A few days ago, I suggested all airline stocks are best avoided by Foolish investors until the coronavirus dust settles. A quick look at this morning’s second-quarter trading statement from British Airways owner International Consolidated Airlines (LSE: IAG) and I’m even more sure.
Huge loss at IAG
Today, IAG reported an operating loss of almost €1.37bn, before exceptional items, for Q2. Contrast that with the €960m operating profit in 2019 and you get an inkling of the “devastating impact” the pandemic has had on the company.
As you’d expect, passenger numbers tumbled as travel restrictions came into force. Capacity over the three months was 95.3% lower compared to the same period in 2019 as nearly all of the FTSE 100 member’s aircraft were grounded. The only exception to this were flights carrying essential supplies and those put on for repatriating travellers.
For the half-year as a whole, IAG reported an after tax loss (before exceptional items) of €1.97bn and a statutory loss after tax and exceptional items of €3.8bn. Pretty grim stuff.
Again, numbers like these have necessitated serious cost-cutting at IAG. In addition to accessing government support, the firm has slashed capital spending and deferred the delivery of 68 new planes. The possibility of significant job losses is, of course, already common knowledge.
This left it with just over €6bn in cash at the end of June. Take into account undrawn lending facilities and this rises to €8.1bn.
To further protect itself financially, however, IAG announced today it would be looking to tap investors for another €2.75bn. This capital raise will likely take place in September and supported by its largest shareholder, Qatar Airways.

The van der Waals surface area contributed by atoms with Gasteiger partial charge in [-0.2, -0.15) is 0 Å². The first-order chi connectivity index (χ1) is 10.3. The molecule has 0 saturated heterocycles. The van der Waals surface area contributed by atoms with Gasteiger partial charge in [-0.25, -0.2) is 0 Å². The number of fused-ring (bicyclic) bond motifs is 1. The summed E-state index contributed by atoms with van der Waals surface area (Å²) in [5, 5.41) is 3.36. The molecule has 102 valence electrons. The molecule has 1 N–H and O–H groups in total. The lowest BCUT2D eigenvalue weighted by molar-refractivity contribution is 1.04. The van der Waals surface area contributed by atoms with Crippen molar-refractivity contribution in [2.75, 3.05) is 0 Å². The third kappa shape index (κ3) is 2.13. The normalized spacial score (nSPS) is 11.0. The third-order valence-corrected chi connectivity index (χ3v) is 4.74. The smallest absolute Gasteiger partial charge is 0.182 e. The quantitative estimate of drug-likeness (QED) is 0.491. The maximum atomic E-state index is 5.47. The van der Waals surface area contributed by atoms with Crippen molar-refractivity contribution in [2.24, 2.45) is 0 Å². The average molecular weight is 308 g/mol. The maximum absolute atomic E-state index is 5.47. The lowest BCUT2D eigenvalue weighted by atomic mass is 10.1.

Uncertainty = no profits guidance
When will things improve? If only we (and IAG) knew. In line with what the company said back in February, it reiterated today that the uncertainty surrounding the coronavirus means no guidance on profits for 2020 can be issued.
That said, IAG is planning for capacity to increase over the remainder of the year. In Q3, this is predicted to be down 74% on that achieved in 2019. In Q4, capacity is expected to be down 46%.
Commenting on IAG’s outlook, an understandably bearish CEO Willie Walsh said the company expects it will take “until at least 2023 for passenger demand to recover to 2019 levels.” Not that Walsh will be around to see it. He’s due to retire on 8 September and be succeeded by Iberia boss Luis Gallego.
Steer clear of IAG
Shares in IAG were down 7% in early trading this morning, suggesting the market was taken aback at just how concerning today’s announcements were. If you exclude the last few months, shares haven’t flown this low since 2012.
I can’t see the situation changing anytime soon. There are simply too many potential variables at play and too many things that could get worse. As such, IAG remains pretty much impossible to value and, in my view, uninvestable. It may well be able to capitalise on its clout as smaller competitors go to the wall, but this will count for little if it can’t get a sufficient number of planes in the air.
With no dividends to placate holders, there’s simply no point risking your capital when so many better opportunities exist elsewhere in the market.
I’d leave IAG to the traders for now.
Paul Summers has no position in any of the shares mentioned. The Motley Fool UK has no position in any of the shares mentioned. Views expressed on the companies mentioned in this article are those of the writer and therefore may differ from the official recommendations we make in our subscription services such as Share Advisor, Hidden Winners and Pro. Here at The Motley Fool we believe that considering a diverse range of insights makes us better investors.